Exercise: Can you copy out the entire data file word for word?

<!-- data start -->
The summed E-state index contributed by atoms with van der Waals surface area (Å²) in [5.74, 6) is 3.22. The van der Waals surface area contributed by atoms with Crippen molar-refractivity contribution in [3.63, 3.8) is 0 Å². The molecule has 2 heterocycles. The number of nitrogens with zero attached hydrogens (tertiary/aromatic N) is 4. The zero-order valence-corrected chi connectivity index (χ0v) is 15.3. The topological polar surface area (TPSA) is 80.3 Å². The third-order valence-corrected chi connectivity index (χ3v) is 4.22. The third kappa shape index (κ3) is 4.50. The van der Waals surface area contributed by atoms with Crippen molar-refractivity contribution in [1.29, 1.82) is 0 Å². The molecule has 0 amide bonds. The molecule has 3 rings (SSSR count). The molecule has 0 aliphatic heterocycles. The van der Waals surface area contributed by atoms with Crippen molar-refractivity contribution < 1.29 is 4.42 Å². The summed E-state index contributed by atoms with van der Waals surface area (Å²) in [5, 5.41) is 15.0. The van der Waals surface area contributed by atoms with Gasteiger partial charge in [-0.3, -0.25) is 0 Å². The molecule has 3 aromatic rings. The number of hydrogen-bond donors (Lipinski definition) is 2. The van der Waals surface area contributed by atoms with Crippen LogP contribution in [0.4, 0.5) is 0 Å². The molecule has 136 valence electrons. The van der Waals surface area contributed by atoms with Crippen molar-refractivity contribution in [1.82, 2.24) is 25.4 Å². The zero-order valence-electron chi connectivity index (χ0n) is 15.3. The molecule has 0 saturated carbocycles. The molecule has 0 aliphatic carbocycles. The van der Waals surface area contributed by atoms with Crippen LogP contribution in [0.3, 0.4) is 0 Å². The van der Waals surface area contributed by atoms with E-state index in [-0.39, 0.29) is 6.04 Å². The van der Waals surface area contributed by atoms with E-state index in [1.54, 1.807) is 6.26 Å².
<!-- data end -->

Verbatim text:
The summed E-state index contributed by atoms with van der Waals surface area (Å²) in [5.74, 6) is 3.22. The van der Waals surface area contributed by atoms with Crippen molar-refractivity contribution in [3.63, 3.8) is 0 Å². The molecule has 2 heterocycles. The number of nitrogens with zero attached hydrogens (tertiary/aromatic N) is 4. The zero-order valence-corrected chi connectivity index (χ0v) is 15.3. The topological polar surface area (TPSA) is 80.3 Å². The third-order valence-corrected chi connectivity index (χ3v) is 4.22. The third kappa shape index (κ3) is 4.50. The van der Waals surface area contributed by atoms with Crippen molar-refractivity contribution in [1.29, 1.82) is 0 Å². The molecule has 0 amide bonds. The molecule has 3 rings (SSSR count). The molecule has 0 aliphatic heterocycles. The van der Waals surface area contributed by atoms with Crippen molar-refractivity contribution < 1.29 is 4.42 Å². The summed E-state index contributed by atoms with van der Waals surface area (Å²) in [5, 5.41) is 15.0. The van der Waals surface area contributed by atoms with Gasteiger partial charge in [-0.3, -0.25) is 0 Å². The molecule has 3 aromatic rings. The number of hydrogen-bond donors (Lipinski definition) is 2. The van der Waals surface area contributed by atoms with Crippen LogP contribution in [0.4, 0.5) is 0 Å². The molecule has 136 valence electrons. The van der Waals surface area contributed by atoms with Crippen molar-refractivity contribution in [1.82, 2.24) is 25.4 Å². The zero-order valence-electron chi connectivity index (χ0n) is 15.3. The molecule has 0 saturated carbocycles. The molecule has 0 aliphatic carbocycles. The van der Waals surface area contributed by atoms with Crippen LogP contribution in [0.3, 0.4) is 0 Å². The van der Waals surface area contributed by atoms with E-state index in [-0.39, 0.29) is 6.04 Å². The van der Waals surface area contributed by atoms with E-state index in [1.54, 1.807) is 6.26 Å².